A review of Wescot’s collections performance over the 12-month period before September 2013 demonstrated a significant increase in overall collections delivery from prime banking stock across that period. The improvement, in excess of 15%, occurred although the market has been experiencing economic and regulatory pressures that might have been expected to induce a downward trend. The shape of recovery curves is being altered by customer-centric and other practices that have recently come into use in the debt recovery industry. There has been a greater focus on delivery of top-quality customer contacts, alongside investment in improved and ongoing processes of arrangement management. There has also been more of a focus on productive customer engagement and working on delivering repayment plans that are sustainable.
While lower contact conversion rates have been observed, with a coinciding reduction in initial break-in delivery, this has not prevented uplift in collections delivery trends. The uplift can be credited in part to improved stick rates and the benefit built from them in the long run. That in turn provides an explanation for the significant growth in established, paying stock’s value that Wescot has recently observed. The current collections trends indicate the increasing embedded value of recoveries stock. A larger number of truly sustainable repayment plans are being established and managed in the industry, driving that increase in value.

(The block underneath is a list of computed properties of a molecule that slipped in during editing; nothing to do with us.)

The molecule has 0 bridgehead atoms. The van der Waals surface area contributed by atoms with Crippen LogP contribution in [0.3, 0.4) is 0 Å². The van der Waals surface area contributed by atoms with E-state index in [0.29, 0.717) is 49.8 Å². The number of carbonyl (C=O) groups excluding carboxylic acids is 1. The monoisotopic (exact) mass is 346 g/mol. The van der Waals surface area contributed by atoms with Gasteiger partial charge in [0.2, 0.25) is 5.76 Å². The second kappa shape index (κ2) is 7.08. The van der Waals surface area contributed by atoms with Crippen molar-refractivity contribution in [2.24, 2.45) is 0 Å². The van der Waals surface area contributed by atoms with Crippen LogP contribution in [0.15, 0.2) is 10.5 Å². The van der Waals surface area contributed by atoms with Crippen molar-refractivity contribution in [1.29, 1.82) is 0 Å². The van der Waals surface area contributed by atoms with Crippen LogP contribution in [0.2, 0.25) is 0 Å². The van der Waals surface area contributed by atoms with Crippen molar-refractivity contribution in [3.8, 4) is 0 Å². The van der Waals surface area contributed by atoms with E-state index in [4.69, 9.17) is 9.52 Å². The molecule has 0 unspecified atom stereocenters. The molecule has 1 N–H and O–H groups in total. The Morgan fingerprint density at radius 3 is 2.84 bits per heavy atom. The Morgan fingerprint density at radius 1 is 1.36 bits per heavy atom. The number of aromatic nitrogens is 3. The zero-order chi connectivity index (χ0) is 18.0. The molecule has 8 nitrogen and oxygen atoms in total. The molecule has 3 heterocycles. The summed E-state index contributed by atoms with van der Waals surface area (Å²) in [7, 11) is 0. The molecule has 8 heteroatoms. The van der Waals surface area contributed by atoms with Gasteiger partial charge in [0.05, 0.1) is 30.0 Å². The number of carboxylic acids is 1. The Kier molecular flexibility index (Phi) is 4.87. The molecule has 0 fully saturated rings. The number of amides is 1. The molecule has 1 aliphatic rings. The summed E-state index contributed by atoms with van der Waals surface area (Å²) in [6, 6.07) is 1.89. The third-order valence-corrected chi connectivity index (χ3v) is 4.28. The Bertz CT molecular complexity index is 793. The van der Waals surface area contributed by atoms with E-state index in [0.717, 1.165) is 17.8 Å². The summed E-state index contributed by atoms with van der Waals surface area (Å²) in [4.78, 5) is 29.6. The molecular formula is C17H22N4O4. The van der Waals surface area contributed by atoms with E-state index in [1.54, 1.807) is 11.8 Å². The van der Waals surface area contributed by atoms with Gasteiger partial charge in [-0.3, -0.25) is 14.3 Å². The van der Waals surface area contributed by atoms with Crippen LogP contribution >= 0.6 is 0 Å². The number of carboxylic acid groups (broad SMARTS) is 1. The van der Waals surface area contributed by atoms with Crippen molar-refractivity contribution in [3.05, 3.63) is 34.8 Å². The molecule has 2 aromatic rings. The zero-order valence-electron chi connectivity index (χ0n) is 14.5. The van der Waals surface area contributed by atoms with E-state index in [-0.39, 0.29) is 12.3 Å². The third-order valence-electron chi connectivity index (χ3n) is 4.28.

The long-term benefits of positive customer engagement is shown by these recent results, with more appropriate outcomes for lenders and individuals emerging from a compliant collections approach. Debt collection agency investment in analytical capability as well as technology is vital to the success of this approach, as it provides for the optimisation of positive contacts. Further, organisations should invest in agent development so that customer interactions can be of a consistently high quality. A strong long-term collections curve is likely with a sustainable cash flow coming from repayment stock.